According to stltoday.com, Keefe Group developed the industry through tailoring its products, technology, and packaging to suit the demands of detainees. Every department at Keefe Group commits to the corporate objective of delivering high-quality solutions tailored to suit the unique needs of clients. Keefe Group commits to exceeding customer expectation. Through Keefe Group, inmates enjoy the following services;
Prison Management System
Money sending to recipients
Video visitation services
Inmate Management Systems
According to prisoncensorship.info – a news commentary in the Mississippi area, the Keefe Group signed a contract with the MDOC through the Keefe Commissary Network. The contract commenced on November 5, 2008, with several renewals over the years. In 2011, the contract was renewed and will expire on 31 August 2015. Keefe Group paid a commission of 29.4 % to the state-operated sales authorities within correctional facilities to seal the deal. Keefe Group subtracted 10% of all the sales made through visitation bags. The contracts were signed and sealed by Chris Epps, the then Prison Commissioner. According to the contract, Keefe Group was responsible for;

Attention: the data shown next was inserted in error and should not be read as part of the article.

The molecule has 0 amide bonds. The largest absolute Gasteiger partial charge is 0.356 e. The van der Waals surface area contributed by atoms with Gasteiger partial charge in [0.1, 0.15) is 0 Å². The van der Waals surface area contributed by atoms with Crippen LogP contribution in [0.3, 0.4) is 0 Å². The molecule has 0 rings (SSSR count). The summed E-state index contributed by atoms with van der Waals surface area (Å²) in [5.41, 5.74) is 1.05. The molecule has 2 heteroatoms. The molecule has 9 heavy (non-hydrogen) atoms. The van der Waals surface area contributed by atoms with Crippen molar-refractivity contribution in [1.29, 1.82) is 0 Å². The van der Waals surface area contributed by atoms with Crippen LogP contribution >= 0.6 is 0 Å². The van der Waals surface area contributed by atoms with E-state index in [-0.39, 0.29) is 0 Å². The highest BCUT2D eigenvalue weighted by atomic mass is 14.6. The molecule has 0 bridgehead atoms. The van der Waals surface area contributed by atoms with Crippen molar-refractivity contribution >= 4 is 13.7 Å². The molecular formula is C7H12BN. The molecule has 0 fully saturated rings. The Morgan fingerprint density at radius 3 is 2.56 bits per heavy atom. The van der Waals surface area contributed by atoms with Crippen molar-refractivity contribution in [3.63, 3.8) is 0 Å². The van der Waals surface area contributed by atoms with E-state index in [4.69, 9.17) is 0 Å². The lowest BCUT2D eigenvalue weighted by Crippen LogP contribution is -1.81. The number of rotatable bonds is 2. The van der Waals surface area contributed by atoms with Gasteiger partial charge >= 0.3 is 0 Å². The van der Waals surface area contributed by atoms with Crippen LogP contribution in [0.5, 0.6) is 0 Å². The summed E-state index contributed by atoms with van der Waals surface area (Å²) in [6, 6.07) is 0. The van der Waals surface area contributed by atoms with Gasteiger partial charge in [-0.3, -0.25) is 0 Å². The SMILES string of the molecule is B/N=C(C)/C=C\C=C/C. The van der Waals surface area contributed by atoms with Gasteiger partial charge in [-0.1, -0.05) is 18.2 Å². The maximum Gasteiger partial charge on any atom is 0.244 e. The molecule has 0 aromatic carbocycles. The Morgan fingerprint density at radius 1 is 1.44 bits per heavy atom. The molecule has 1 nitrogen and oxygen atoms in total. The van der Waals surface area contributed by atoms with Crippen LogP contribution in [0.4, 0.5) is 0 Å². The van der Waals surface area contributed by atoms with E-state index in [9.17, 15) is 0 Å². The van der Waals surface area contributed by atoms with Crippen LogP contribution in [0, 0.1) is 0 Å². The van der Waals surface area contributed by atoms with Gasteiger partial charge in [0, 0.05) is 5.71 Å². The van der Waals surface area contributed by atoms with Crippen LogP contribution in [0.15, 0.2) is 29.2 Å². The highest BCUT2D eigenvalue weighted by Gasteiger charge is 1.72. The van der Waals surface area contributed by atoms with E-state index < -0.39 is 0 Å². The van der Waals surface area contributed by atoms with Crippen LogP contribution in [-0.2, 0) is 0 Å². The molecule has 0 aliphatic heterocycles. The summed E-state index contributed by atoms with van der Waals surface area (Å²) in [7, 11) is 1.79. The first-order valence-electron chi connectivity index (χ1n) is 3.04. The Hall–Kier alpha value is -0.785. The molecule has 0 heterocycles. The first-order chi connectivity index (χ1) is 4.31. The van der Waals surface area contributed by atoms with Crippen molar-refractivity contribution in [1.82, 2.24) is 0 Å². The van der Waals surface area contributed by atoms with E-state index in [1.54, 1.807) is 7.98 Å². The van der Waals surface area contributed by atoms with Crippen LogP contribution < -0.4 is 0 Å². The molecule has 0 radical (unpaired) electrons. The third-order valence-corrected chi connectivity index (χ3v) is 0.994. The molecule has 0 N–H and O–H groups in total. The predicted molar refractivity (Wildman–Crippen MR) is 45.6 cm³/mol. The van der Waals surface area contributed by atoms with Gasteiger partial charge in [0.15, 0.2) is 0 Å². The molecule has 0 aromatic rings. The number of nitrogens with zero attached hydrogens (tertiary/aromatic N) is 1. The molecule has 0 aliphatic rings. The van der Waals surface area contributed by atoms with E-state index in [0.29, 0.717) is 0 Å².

Inmate’s deposits processing
Prepaid debit cards trade and prisoners trust funds processing
Total rights to market MP3 players to prisoners
Full rights to market music download at lower prices to prisoners
Exclusive rights to sell commissary items like food, personal sanitary products, and tobacco.
Cecil McCrory was the owner of G.T Enterprises before it was sold to Keefe Group in 2008. The MDOC Deal commenced on June 1st, 2006 after its amendment in 2007 to allow GT Enterprise to trade commissary items at the Walnut Grove Youth Prison.
According to this online news piece, the state prison outside of Jackson has successfully, recently, and fully executed a Mr. Gregory Paul Lawler….who was sixty three years old.
We can see that:
“Lawler was convicted in 2000 of the murder of Atlanta Police Officer John Sowa. Lawler fired on both Sowa and his partner, Officer Patricia Cocciolone, as the officers escorted Lawler’s girlfriend home after a night of drinking. Lawler was convicted on charges of malice murder, felony murder….” (pg. 1, paragraph 1)